Posted On by &filed under Gujarat High Court, High Court.


Gujarat High Court
Koli Jaga Rana vs State Of Gujarat on 6 March, 1992
Equivalent citations: 1992 CriLJ 2080
Author: J Mehta
Bench: J Mehta, S Soni


JUDGMENT

J.U. Mehta, J.

1. The appellant who is the original accused in Sessions Case No. 122 of 1990 on the file of the Court of the Addl. Sessions Judge, Junagadh, has approached this Court in appeal through jail against the order of conviction and sentence passed on 26-2-1991, for the offences punishable under Sections 342 and 376 I.P.C. The appellant was charged and convicted for confining the prosecutrix Vijay and committing rape without the consent and against the will of Vijaya.

2. The case of the prosecution was that the complainant Kunverben, widow of Soma Pancha was staying at village Ankolwadi situated in District Junagadh. Her husband expired eight years before the incident and that she was having two sons and two daughters. According to the prosecution, on 19-7-1990 the complainant unverben had gone to village Nageshri and when she retuned to Akolwadi on 22-7-1990, she was informed by her youngest daughter Bena that on 19-7-1990 she and her sister Vijaya had gone to the field of Bachubhai Soni for labour work along with the present accused Jaga who is the brother of Bhaga Rama, as the brother of Jaga i.e. Bhaga had hired the field of Bachubhai Soni. According to the prosecution, at about 10 a.m. Jaga had stated to Vijaya to prepare loaves at the room situated in the Wadi and, therefore, Vijaya had gone for preparing loaves. Bhaga had gone to another field and Bena and the accused were ploughing the field. According to the prosecution, after one hour or so the accused said to Bena that he is going to take grass for the bullocks and then went to the room where Vijaya was preparing loaves. It is further the case of the prosecution that within short time shouts of Vijaya came from the room to save her and, therefore, Bena went there running. At that time, the brother of the accused, viz. Bhaga also reached at the room. The doors of the room were got opened and Vijaya and the accused came out. Vijaya was weeping and said to Bhaga and Bena that the accused threw her and even though she resisted, the accused committed sexual act. It is the case of the prosecution that Bhaga said to Bena and Vijaya not to disclose this incident to anybody. It is further the case of the prosecution that till both the sisters viz. Bena and Vijaya worked in the field and returned to their house at night. It is the case of the prosecution that on knowing about the incident, the complainant Kunverben tried to call Jaga to her house through Fulabhai, but the accused did not turn up. On 26-7-1990 at 11-45 a.m. the complaint was lodged at Talala Police Station with regard to the present incident. After completing the investigation, the police submitted the charge-sheet in the Court of the learned Judicial Magistrate, F.C., Veraval and thereafter the Court of the learned Judicial Magistrate, F.C., Veraval committed the case to the Court of Session.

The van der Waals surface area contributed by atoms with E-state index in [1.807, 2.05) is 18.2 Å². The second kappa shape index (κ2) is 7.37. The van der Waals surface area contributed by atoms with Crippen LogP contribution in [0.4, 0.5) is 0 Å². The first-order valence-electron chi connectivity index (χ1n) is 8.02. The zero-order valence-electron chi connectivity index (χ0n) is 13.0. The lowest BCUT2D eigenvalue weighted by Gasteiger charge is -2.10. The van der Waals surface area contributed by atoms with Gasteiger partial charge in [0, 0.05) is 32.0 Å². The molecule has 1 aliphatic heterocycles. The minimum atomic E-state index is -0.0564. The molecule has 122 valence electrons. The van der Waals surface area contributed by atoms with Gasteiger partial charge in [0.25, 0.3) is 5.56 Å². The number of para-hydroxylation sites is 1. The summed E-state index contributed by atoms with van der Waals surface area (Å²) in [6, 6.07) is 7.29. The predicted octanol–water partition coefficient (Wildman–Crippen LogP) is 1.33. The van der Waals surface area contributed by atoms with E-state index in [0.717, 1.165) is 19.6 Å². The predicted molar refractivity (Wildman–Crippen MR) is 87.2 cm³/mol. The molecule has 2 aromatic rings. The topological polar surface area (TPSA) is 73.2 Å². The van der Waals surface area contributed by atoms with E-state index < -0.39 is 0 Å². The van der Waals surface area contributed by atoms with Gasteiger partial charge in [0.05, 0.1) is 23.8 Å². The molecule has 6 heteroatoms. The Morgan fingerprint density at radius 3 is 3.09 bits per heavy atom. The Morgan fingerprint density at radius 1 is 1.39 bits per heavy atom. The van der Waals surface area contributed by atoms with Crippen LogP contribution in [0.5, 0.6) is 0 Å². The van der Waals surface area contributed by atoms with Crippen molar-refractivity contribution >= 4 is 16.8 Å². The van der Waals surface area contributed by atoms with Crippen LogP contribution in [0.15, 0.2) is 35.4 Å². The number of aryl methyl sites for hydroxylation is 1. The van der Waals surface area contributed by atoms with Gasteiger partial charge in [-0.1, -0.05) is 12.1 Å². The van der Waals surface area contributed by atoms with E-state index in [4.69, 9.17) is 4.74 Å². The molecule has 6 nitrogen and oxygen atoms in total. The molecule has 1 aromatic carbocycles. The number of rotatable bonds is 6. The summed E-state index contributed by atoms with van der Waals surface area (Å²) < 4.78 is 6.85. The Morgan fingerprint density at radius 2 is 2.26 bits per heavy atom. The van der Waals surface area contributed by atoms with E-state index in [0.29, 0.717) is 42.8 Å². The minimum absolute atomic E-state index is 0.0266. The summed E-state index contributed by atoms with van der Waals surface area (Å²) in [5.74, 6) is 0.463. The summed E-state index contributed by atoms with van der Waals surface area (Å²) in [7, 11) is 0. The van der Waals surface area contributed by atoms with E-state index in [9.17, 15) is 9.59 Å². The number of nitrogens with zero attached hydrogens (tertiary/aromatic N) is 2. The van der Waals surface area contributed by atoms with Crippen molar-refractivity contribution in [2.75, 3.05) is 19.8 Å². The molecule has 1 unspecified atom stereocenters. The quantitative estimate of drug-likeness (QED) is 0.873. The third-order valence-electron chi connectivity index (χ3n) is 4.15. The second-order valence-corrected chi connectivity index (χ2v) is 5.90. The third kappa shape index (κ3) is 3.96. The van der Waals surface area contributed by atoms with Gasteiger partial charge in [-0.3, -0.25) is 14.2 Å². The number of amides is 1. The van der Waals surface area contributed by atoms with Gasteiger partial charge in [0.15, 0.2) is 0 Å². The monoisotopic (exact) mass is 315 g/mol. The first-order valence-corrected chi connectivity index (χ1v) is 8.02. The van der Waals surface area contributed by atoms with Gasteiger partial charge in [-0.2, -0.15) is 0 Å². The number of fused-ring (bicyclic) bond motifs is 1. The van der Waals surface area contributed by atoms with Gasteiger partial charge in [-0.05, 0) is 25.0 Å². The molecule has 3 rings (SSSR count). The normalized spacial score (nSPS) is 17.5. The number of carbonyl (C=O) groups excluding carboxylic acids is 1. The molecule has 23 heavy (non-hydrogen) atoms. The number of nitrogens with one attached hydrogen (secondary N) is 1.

3. The accused pleaded not guilty to the charge and after recording the evidence, the Court of the learned Addl. Sessions Judge, Junagadh convicted the accused for the offences punishable under Sections 342 and 376 I.P.C. and sentenced him to suffer rigorous imprisonment for six months and fine of Rs. 1000/- and in default, rigorous imprisonment for two months for the offence punishable under Section 342 I.P.C. and imposed rigorous imprisonment for seven years and fine of Rs. 1500/- and in default, rigorous imprisonment for one year for the offence punishable under Section 376 I.P.C.

4. Mr. Yagnik, learned Advocate appointed in this case submitted that the trial Court committed an error in appreciating the evidence of the prosecutrix Bai Vijaya, Kunverben and Benaben. He submitted that the trial Court ought to have appreciated that in a case of rape, the onus is always on the prosecution to prove affirmatively each ingredient of the offence it seeks to establish and such onus never shifts. However great the suspicion against the accused and however strong the moral belief and conviction of the Judge, unless the offence of the accused is established beyond reasonable doubt or beyond the possibility of reasonable doubt on the basis of legal evidence and material on the record, he cannot be convicted for an offence of rape. He submitted that it is well established that in a case of rape the evidence of the prosecutrix must be corroborated and in absance of any corroboration, the order of conviction should not be passed. He submitted that in the instant case, there is no corroboration to the evidence of the prosecutrix and the conduct of the prosecutrix also shows that the prosecution had failed to establish the offence of rape or wrongful confinement against the accused.

5. On the other hand, Mr. Shukla, learned A.P.P. appearing for the State vehemently supported the judgment of the trial Court and submitted that there is no inherent defect in the judgment of the trial Court and the trial Court has relied upon the evidence of the prosecutrix and this Court should not interfere.

6. Mr. Yagnik read before us the evidence led by the prosecution in this case.